At Cairn we take energy performance seriously and ensure our homes are built to maximise thermal efficiency.

This is achieved by using high levels of roof, walls and floor insulation leading air sealing products, excellent air tightness levels and low U-value, high performance windows allied with quality construction methodology as standard.

At our new development at Churchfields, Ashbourne, Co Meath energy saving features combine to deliver dwellings with an A3 energy rating with an estimated cost to the homeowners of less than € 2 per day for heating, hot water, lighting and ventilation.

*€2 is based on results of Sustainable Energy Ireland DEAP software calculation for energy consumption and assumes standard occupancy profile and hot water usage.

In addition to our Homes being highly energy efficient, they also feature cost saving renewable energy technology such as roof-mounted Photo Voltaic cells that provide free electricity from sun-light, high efficiency gas boilers or air-to-water heat pumps that draw heat from ambient external air temperature thus further reducing energy bills.


Future Proofed Homes

Building Regulations require new houses built today must use 60% less energy than a house built in 2005.

Part L of the Building Regulations set out the target U values for a dwelling. U values indicate the rate that heat will pass out of your house and the lower the value the less heat your house will lose. Our mechanical and electrical engineers have calculated that our new homes at Parkside boast an estimated 31% improvement on insulation and heat efficiency to the requirements stipulated in the current Building Regulations

At Cairn one of our goals is to achieve building enhancements that aim to go beyond the current regulations. All our homes are designed to be airtight, fully insulated and to consume the least amount of energy possible. We set ourselves the highest quality benchmark to ensure that you can buy a Cairn home with confidence.


Build tight ventilate right

Building airtight but depending on natural ventilation to maintain satisfactory levels of air quality is an inexact approach. To further improve efficiency Cairn homes use specially designed systems such as Heat-Recovery Ventilation systems (HRV) or Demand Control Ventilation (DCV) to distribute air around the house.

Heat recovery ventilation (HRV)  - What is it and how does it work?

The HRV unit is fitted in the attic space in your home and is designed to continually supply fresh air into the living areas and bedrooms whilst removing warm moist air (that would assist mould generation) out of the wet rooms such as the utility and bathrooms. Back at the HRV unit the heat is harvested from the warm outgoing air to the incoming fresh air supply, filtered and distributed around the house.

This transfer is highly efficient and ensures that the fresh air being supplied into the house requires the least amount of energy from the heating system. On average most people spend the majority of their time indoors and many illnesses can be aggravated by poor indoor air quality. The HRV System will continuously remove stale moist air from your home creating a healthier environment to live.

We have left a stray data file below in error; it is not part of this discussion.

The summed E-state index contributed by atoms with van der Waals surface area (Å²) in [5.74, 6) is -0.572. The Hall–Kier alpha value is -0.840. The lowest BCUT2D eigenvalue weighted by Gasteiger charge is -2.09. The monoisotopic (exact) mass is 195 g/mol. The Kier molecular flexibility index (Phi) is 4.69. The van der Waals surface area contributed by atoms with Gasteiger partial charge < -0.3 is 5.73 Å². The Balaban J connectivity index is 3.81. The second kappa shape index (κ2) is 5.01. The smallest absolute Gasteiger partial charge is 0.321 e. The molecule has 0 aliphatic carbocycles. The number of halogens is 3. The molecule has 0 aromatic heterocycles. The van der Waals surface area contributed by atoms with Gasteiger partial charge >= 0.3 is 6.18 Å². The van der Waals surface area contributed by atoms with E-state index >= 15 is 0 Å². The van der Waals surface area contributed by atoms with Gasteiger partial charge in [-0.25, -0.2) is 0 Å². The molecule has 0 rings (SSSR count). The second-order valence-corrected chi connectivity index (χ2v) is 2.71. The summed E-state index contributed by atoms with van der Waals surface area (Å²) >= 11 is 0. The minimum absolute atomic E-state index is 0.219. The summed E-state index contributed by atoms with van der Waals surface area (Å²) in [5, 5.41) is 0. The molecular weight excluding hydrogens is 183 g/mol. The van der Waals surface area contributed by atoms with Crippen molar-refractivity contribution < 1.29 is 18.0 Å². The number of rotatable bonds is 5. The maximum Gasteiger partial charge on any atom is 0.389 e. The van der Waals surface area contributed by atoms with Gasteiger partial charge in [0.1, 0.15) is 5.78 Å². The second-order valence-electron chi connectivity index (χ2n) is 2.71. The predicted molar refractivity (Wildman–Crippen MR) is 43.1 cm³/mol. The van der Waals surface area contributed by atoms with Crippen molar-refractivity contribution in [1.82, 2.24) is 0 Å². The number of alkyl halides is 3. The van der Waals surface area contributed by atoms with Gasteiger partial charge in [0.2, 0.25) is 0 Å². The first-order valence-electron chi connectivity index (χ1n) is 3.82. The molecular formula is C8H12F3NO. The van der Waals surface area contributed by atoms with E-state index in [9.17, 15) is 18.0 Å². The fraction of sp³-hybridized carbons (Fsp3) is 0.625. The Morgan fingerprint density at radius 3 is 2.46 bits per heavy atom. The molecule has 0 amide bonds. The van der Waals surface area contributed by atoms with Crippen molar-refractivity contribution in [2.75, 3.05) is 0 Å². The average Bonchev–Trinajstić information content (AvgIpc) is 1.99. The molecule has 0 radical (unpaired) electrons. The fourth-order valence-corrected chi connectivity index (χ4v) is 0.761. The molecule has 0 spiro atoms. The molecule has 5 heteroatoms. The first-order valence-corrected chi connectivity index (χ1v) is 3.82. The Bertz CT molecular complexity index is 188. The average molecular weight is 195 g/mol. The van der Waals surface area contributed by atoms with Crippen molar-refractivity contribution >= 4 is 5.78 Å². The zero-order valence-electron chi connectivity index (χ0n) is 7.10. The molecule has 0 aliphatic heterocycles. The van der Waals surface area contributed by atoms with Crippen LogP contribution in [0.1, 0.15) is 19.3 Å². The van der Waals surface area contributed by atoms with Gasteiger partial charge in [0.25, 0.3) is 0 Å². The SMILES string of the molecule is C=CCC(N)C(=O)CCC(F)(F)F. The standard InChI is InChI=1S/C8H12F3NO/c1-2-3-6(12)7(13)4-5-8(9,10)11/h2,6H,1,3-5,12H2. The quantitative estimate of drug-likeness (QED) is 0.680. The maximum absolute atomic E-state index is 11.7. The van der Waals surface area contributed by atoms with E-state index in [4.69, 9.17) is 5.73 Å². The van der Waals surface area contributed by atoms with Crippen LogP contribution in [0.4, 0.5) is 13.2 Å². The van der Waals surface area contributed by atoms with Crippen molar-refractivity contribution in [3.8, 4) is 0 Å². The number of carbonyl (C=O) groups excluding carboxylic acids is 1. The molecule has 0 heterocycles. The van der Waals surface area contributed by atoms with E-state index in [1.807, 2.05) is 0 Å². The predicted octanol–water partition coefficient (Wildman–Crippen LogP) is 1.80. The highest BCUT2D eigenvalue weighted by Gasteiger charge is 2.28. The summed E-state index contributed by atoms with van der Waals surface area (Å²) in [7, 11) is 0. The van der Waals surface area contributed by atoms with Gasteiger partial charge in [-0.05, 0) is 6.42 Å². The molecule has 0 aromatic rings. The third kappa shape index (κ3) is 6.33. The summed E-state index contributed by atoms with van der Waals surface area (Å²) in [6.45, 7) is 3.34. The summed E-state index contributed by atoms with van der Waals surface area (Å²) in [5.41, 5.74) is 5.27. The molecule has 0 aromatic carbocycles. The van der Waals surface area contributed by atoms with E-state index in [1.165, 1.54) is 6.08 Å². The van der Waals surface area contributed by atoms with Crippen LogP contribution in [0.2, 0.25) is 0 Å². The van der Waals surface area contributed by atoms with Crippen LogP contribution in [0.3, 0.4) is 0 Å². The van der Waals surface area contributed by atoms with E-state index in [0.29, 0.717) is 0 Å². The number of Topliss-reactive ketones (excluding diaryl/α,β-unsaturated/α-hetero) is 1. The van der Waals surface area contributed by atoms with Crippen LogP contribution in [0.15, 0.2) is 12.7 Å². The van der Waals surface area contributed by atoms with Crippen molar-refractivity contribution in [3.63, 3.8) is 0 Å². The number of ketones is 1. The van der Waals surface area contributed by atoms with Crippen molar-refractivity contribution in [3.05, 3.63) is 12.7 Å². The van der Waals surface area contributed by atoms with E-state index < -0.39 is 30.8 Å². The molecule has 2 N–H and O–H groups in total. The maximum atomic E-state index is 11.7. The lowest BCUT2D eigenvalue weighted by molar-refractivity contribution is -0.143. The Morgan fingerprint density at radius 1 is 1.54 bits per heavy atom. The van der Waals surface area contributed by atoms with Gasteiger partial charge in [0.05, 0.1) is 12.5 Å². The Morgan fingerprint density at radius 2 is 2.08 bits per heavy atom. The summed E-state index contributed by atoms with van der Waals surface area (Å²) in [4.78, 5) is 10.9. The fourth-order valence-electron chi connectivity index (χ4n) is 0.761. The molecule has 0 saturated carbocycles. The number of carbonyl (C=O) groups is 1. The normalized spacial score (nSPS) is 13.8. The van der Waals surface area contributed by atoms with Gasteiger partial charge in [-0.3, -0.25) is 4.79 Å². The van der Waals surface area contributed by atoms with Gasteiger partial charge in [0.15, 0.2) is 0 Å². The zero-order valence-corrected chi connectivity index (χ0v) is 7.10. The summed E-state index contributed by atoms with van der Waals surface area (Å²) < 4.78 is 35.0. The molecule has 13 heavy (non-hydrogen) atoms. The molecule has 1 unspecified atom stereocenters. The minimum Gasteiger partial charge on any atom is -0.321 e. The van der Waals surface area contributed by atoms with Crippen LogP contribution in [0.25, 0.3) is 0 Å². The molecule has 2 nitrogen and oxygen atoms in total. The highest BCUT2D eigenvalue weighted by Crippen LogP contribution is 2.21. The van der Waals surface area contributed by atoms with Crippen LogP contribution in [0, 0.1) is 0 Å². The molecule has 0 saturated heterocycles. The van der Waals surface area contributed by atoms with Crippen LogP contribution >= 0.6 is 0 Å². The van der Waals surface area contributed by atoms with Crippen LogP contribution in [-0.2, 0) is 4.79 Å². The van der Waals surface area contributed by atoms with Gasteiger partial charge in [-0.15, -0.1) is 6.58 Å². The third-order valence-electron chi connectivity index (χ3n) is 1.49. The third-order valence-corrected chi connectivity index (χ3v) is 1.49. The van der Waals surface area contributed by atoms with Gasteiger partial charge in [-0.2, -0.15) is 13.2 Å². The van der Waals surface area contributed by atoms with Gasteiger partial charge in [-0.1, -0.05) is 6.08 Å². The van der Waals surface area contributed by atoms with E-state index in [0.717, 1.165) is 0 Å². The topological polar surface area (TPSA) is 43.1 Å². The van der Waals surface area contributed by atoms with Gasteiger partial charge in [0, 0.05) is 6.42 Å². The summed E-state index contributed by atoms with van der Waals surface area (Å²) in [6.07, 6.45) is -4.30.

The benefits of a HRV system are well highlighted in terms of energy saving and wellbeing and the use of these systems is an established practice in Scandinavian countries where harsher winters are more prevalent and energy conservation is more developed. While the unit does use a small amount of electricity, the amount of energy saved greatly out-weighs the amount used.

Demand Control Ventilation (DCV)  - What is it and how does it work?

DCV is a whole house ventilation system that quietly and efficiently monitors indoor air quality and matches the ventilation rate with the demand. Moist air is extracted from source via humidity sensitive extract units through a quiet, efficient, constant extract fan, located in the attic space. The system automatically responds to the moisture levels within the dwelling, increasing and decreasing the amount of air being extracted from the house to suit the occupier’s activities. Fresh air is introduced into habitable rooms via humidity sensitive acoustic wall inlets. This system ensures excellent indoor air quality without any ongoing maintenance requirements, while consuming less energy than a typical light bulb.


Our Homes and the Environment


Ireland’s Building Regulations for new homes are continually being amended and improved and set a high quality benchmark fully deserving of the homebuyers confidence. The 2011 amendments to the Regulations require a further reduction in primary energy consumption and carbon dioxide emissions. An additional increase in the levels of insulation for walls, roofs and floors is required along with a better U value for doors and windows, increased levels of air tightness and an improvement in the minimum efficiency of gas boilers.

In addition to our homes being highly energy efficient, the renewable energy technology that we install such as roof-mounted Photo Voltaic cells or air-to-water heat pumps further reduce, in addition to high-efficiency condensing gas boilers, also ensures that the carbon footprint of a Cairn home is minimised through these environment-friendly technologies.